So we just finished our three day Holiday (two days of Rosh Hashana followed immediately by Shabbat) and it truly was a great experience. We stayed at the Yeshiva for the holiday and my cousin Jay-Jay came to join us. Rav Sperling, one of the Rabbis at Nishmat, told our class the day before we left for Rosh Hashana, that if you have the ability to go to a Yeshiva for Services on Rosh Hashana do! He said it would be an experience you would never forget. He was absolutely right. The Cavanah (focus) of the prayers coming from each person was amazing. When we would sing certain parts outloud I often felt that the hole building was being lifted with each lift of our voices. I did, however often find myself starting to sing the tunes of Mr. Sigman (the leader at my parents synagogue) and getting very confused when the leader at the yeshiva would do something different. The first day I was not in the service for the repetition of musaf and therefore did not hear all 100 blasts of the shofar (but I did here 30). I was helping out with the babysitting and joining in by taking an hour out of davening, as every other wife at the service did, to help watch everyone's kids. The second day I did it during Shacharit and did not miss very much at all, since it ran into the time for kiddush (the yeshiva takes a break at 9am for kiddush which is home baked by all the wives) which the kids went in to take part in. I have to say this Rosh Hashana was one of the most meaningful experiences I have ever had. Of course tears were shed, when we were thinking of our families, but only wishing they could be here with us and not us there with them.
We hosted three meals throughout the weekend, and ate at the yeshiva for three, and we were invited out for one. I have to say as amazing as shabbat food always comes out, there is something added to the taste of Rosh Hashana food- oh right honey! Nate, being the one who likes spice food, was not as excited as I was to have honey in just about everything we ate. I went through three very large containers of honey in my cooking and for our dunking of apples and challah into at the table. It was amazing! There are many other customs here at the Yeshiva that many people have and we were able to take part in many. On the first night, when we ate at the Yeshiva on the table were fish heads (I know mom, you would have been freaked out), eggs, pomegranates (they have 613 seeds equaling the number of commandments in the bible), apples, honey, and round challahs. One of our friends, the Hassans made cookies that had different fruits in it each having some symbolizing some custom for the holiday. They were very good. On the second night, our custom is to have a new fruit, so we had a cactus fruit. It was interesting, a bit bitter, but it definitely looked very nice.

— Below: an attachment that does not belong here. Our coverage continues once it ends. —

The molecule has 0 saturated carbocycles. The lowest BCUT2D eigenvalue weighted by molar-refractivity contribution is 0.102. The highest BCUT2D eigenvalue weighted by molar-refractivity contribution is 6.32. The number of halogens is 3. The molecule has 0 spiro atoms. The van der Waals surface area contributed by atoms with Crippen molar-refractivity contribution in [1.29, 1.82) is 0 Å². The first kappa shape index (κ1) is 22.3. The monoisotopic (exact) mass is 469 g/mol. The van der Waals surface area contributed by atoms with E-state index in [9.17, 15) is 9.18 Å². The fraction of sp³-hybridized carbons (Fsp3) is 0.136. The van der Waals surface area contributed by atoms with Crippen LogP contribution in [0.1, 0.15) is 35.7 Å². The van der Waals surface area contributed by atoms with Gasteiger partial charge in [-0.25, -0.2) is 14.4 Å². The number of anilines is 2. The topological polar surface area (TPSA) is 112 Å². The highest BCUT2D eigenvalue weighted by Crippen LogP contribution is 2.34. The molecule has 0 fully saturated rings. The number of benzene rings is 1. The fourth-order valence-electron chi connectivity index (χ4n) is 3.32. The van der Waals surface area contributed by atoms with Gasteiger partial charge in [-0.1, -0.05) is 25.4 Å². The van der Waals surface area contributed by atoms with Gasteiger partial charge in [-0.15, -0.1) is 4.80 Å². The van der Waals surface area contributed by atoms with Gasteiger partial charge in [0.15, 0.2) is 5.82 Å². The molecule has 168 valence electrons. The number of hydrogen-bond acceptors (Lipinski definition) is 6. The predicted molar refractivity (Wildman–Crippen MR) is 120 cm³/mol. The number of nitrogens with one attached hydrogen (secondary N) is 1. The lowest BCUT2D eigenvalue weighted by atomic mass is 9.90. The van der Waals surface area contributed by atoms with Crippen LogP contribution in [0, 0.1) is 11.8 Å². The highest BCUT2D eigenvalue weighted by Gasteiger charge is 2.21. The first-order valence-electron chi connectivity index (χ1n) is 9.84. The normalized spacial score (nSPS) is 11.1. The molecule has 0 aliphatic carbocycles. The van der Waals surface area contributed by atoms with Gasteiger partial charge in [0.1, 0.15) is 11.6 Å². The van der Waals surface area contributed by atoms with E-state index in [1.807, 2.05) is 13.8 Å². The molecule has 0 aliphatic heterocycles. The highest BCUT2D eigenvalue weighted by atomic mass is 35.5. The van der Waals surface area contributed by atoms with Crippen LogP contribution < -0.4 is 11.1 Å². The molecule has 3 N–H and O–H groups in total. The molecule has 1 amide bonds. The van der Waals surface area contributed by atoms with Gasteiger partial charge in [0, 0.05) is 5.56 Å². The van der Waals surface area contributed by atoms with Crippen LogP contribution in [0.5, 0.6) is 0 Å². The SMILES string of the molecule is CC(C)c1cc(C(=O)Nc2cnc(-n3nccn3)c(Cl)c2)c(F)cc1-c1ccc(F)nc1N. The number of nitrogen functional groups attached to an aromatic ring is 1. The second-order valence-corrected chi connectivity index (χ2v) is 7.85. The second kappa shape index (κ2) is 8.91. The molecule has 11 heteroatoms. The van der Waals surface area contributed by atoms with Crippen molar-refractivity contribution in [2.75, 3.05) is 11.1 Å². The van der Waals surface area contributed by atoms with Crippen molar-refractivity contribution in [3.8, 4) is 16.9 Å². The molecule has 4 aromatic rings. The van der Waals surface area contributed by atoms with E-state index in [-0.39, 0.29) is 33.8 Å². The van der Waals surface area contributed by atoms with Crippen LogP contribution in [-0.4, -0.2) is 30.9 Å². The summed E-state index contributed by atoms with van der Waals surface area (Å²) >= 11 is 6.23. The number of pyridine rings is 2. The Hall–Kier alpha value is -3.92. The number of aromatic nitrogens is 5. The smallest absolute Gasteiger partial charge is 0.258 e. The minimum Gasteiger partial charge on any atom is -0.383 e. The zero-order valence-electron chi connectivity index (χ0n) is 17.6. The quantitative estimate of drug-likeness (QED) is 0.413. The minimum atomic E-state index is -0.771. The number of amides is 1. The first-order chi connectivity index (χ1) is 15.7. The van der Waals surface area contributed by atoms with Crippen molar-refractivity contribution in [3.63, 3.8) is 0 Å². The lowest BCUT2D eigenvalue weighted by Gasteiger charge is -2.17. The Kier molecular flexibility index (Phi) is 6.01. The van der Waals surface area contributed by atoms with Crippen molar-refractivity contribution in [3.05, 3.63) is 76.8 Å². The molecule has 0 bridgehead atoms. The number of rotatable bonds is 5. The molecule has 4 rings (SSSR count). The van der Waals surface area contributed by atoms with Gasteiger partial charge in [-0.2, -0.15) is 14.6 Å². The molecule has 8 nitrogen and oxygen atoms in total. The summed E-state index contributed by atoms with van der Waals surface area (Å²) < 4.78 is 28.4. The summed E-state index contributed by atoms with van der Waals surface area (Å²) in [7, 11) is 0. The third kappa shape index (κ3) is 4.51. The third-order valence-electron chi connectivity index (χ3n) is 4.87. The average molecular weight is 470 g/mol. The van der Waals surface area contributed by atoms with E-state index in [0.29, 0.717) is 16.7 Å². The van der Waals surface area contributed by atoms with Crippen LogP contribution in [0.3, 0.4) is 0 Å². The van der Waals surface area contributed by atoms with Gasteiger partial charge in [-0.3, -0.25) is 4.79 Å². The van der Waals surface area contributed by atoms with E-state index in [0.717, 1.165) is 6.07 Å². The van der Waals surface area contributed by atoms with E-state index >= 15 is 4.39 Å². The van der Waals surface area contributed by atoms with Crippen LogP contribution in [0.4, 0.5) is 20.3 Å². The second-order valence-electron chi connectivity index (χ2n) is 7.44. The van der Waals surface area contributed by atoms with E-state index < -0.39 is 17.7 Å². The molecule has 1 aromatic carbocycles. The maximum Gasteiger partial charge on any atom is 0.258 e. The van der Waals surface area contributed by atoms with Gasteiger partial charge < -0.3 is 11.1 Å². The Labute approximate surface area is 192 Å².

Having my cousin here was very nice. Jay made me realize how hard it is to not have too much family here in Israel that we can spend holidays with and how important it is that we spend with with who ever we can when we can. On that note, we will most likely be spending part of sukkot up north with our cousins the Chai's (on Nate's side). I hope Jay enjoyed being here as much as we enjoyed having him.
So for those of you who are wondering, (if you read the last post) over the holiday we still at tomatoes, in fact we ate the tomatoes Nate had sliced previous to his accident (it was for my rattatoi dish that I was making) and as he said "It was very good, but it had a taste I just couldn't put my finger on..." Anyway, we saw the doctor yesterday and he said everything looks good, Nate will continue his pain killers and I learned how to dress the wound which I will have to do daily. Overall, despite the downer before the holiday, it truly was a great weekend. We miss you all and love you! We hope you all have a meaningful ten days of repentance, including Yom Kipur. Shana Tova and G'mar Chatima Tova!